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Preparing for the advent of superintelligent AI
MARK Zuckerberg thought his fellow Silicon Valley billionaire Elon Musk was behaving like an alarmist. Mr Musk, the entrepreneur behind SpaceX and the electric-car maker Tesla, had taken it upon himself to warn the world that artificial intelligence (AI) was "potentially more dangerous than nukes" in television interviews and on social media.
So, on Nov 19, 2014, Mr Zuckerberg, Facebook's chief executive, invited Mr Musk to dinner at his home in Palo Alto, California. Two top researchers from Facebook's new artificial intelligence lab and two other Facebook executives joined them. As they ate, the Facebook contingent tried to convince Mr Musk that he was wrong. But he wasn't budging.
"I genuinely believe this is dangerous," Mr Musk told the table, according to one of the dinner's attendees, Yann LeCun, the researcher who led Facebook's AI lab.
Mr Musk's fears of AI, distilled to their essence, were simple: If we create machines that are smarter than humans, they could turn against us. Let's for once, he was saying to the rest of the tech industry, consider the unintended consequences of what we are creating before we unleash it on the world.
The creation of "superintelligence" - the name for the supersmart technological breakthrough that takes AI to the next level and creates machines that not only perform narrow tasks that typically require human intelligence (such as self-driving cars) but can actually out-think humans - still feels like science fiction.
But the fight over the future of AI has spread across the tech industry. More than 4,000 Google employees recently signed a petition protesting a US$9 million AI contract that the company had signed with the Pentagon - a deal worth chicken feed to the internet giant but deeply troubling to many AI researchers at the company.
This month, Google executives, trying to head off a worker rebellion, said they wouldn't renew the contract when it expires next year. AI research has enormous potential and enormous implications, both as an economic engine and a source of military superiority.
The Chinese government has said it is willing to spend billions in the coming years to make the country the world's leader in AI, while the Pentagon is aggressively courting the tech industry for help. A new breed of autonomous weapons can't be far away.
All sorts of deep thinkers have joined the debate, from a gathering of philosophers and scientists held along the central California coast to an annual conference hosted in Palm Springs, California, by Amazon's chief executive, Jeff Bezos.
Even such influential figures as Microsoft founder Bill Gates and the late Stephen Hawking have expressed concern about creating machines that are more intelligent than we are.
Even though superintelligence seems decades away, they and others have said, shouldn't we consider the consequences before it's too late?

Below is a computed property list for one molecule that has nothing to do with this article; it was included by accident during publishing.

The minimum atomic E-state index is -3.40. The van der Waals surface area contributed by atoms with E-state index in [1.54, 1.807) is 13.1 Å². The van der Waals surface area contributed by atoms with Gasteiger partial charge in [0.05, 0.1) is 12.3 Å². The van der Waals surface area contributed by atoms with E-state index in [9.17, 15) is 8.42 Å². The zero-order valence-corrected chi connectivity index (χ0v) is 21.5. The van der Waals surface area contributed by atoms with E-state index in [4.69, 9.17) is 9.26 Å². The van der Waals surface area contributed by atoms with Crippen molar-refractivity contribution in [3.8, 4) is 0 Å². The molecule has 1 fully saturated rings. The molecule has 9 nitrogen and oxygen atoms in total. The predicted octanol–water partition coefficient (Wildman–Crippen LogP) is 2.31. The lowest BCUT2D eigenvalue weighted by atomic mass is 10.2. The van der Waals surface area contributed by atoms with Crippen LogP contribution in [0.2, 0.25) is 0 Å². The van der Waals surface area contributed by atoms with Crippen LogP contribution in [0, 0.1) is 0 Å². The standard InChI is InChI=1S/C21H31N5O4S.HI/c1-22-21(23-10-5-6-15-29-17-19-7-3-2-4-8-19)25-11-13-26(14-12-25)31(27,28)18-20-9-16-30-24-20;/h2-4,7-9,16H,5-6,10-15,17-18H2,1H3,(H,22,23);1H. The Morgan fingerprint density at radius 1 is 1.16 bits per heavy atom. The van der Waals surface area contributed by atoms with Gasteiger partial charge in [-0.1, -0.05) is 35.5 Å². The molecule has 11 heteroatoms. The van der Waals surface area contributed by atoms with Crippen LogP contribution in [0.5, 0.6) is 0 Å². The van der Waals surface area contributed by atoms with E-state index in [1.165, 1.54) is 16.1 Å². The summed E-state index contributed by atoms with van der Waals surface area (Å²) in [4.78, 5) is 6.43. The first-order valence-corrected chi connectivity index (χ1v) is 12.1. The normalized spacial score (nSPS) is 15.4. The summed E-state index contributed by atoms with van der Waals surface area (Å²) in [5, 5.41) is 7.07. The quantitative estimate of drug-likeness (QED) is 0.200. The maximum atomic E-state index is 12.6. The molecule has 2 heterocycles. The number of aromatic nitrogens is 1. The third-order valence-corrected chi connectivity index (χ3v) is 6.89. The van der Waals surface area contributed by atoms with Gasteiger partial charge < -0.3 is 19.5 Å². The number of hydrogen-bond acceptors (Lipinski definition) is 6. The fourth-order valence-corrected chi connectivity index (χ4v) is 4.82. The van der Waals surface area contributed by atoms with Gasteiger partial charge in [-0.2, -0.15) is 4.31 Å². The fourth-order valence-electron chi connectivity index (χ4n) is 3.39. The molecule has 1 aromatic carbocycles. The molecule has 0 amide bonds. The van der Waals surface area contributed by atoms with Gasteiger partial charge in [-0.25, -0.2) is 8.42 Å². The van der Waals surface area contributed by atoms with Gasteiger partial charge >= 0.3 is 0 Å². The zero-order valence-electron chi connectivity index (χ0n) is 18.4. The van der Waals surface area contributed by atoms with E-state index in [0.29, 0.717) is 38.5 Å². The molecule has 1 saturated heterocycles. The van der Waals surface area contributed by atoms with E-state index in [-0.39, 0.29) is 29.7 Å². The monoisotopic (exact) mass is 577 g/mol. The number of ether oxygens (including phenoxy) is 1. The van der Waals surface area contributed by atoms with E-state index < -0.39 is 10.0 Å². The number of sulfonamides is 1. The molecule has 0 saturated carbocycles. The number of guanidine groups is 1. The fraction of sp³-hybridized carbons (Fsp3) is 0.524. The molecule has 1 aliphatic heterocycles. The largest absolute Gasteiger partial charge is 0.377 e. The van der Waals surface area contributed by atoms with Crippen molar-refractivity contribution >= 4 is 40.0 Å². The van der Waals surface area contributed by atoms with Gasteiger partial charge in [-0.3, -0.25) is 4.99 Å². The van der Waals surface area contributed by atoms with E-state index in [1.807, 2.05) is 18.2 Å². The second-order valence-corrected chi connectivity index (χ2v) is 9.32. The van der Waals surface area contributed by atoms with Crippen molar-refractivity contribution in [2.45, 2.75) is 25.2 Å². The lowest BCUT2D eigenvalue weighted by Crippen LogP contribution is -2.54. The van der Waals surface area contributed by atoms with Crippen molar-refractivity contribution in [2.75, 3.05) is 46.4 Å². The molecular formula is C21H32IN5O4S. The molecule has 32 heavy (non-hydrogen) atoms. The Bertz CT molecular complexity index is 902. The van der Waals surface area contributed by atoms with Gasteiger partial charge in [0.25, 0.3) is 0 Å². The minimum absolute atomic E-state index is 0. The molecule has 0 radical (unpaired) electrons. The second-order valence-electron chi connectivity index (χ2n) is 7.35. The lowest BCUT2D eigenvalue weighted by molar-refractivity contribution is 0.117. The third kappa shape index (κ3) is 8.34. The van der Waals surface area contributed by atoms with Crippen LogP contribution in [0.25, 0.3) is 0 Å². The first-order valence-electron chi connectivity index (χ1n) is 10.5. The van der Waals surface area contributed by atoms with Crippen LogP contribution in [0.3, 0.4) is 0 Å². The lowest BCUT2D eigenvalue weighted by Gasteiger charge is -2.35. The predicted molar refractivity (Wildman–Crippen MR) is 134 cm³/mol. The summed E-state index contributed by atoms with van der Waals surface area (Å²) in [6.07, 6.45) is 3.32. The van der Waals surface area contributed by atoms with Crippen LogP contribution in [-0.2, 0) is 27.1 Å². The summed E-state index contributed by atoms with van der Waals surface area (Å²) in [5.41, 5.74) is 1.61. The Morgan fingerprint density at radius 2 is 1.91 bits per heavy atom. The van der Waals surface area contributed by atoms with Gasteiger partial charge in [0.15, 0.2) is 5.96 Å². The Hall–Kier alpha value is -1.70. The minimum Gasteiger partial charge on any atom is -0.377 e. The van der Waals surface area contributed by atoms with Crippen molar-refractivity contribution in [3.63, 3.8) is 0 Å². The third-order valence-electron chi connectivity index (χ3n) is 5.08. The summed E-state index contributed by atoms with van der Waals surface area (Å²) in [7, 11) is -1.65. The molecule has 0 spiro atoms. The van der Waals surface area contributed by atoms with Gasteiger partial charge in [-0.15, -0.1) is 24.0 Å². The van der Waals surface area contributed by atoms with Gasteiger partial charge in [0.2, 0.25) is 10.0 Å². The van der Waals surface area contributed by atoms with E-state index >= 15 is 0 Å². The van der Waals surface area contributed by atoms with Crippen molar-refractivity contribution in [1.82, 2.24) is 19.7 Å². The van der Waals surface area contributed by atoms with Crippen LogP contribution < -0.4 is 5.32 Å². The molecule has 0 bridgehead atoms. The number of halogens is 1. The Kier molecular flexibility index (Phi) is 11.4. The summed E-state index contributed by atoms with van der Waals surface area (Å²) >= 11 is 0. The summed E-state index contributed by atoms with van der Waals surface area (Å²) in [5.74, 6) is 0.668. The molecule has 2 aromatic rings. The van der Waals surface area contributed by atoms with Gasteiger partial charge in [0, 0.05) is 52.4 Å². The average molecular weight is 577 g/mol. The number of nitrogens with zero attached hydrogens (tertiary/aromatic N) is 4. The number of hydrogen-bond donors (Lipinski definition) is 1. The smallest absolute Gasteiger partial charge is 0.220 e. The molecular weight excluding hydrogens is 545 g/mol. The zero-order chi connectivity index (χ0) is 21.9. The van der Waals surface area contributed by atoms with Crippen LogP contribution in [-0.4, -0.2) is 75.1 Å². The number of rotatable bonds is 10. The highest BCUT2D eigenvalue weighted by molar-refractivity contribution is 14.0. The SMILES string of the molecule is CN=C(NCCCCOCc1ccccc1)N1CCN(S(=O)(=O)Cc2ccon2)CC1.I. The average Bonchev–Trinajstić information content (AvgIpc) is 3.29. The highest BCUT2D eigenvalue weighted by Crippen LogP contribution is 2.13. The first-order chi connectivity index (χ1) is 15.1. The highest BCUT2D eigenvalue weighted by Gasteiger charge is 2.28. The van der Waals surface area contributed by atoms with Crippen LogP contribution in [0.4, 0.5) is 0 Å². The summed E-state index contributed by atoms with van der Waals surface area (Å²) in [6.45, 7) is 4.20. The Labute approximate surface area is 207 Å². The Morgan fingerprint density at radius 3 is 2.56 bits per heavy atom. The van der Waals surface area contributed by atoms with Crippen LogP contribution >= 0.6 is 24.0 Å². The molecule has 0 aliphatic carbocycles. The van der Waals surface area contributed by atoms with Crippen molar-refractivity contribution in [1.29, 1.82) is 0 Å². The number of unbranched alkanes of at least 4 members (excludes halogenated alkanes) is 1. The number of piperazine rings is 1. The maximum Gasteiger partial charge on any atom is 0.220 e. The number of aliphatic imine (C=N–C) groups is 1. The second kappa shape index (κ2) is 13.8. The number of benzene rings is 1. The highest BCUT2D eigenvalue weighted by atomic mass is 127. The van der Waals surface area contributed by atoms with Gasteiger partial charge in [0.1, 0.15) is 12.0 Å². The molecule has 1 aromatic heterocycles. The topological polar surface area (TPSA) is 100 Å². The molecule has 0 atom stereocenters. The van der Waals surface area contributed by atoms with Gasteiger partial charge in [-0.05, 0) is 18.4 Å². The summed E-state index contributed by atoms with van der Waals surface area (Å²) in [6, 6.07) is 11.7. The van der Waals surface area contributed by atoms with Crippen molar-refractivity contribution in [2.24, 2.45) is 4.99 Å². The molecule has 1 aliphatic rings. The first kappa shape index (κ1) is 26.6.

On Jan 27, 2016, Google's DeepMind lab unveiled a machine that could beat a professional player at the ancient board game Go. In a match played a few months earlier, the machine, called AlphaGo, had defeated the European champion Fan Hui - five games to none.
Even top AI researchers had assumed it would be another decade before a machine could solve the game. Go is complex - there are more possible board positions than atoms in the universe - and the best players win not with sheer calculation but through intuition. Two weeks before AlphaGo was revealed, Mr LeCun said the existence of such a machine was unlikely.
A few months later, AlphaGo beat Lee Sedol, the best Go player of the last decade. The machine made moves that baffled human experts but ultimately led to victory.
Many researchers, including the leaders of DeepMind and OpenAI (an independent AI lab created by Mr Musk), believe the kind of self-learning technology that underpins AlphaGo provided a path to "superintelligence". And they believe progress in this area will significantly accelerate in the coming years.
OpenAI recently "trained" a system to play a boat-racing video game, encouraging it to win as many game points as it could. It proceeded to win those points but did so while spinning in circles, colliding with stone walls and ramming other boats. It's the kind of unpredictability that raise grave concerns about the rise of AI, including superintelligence.
In April, Mr Zuckerberg testified before Congress, explaining how Facebook was going to fix the problems it had helped create. One way to do it? By leaning on AI. But in his testimony, Mr Zuckerberg acknowledged that scientists haven't exactly figured out how some types of AI are learning.
Tech bigwigs and scientists may mock Mr Musk for his Chicken Little routine on AI, but they seem to be moving towards his point of view. Inside Google, a group is exploring flaws in AI methods that can fool computer systems into seeing things that are not there.
Researchers are warning that AI systems that automatically generate realistic images and video will soon make it even harder to trust what we see online.
Both DeepMind and OpenAI now operate research groups dedicated to "AI safety". Demis Hassabis, the founder of DeepMind, still thinks Mr Musk's views are extreme. But he said the same about the views of Mr Zuckerberg.
The threat is not here, he said. Not yet. But Facebook's problems are a warning. "We need to use the downtime, when things are calm, to prepare for when things get serious in the decades to come," Mr Hassabis said. "The time we have now is valuable, and we need to make use of it." NYTIMES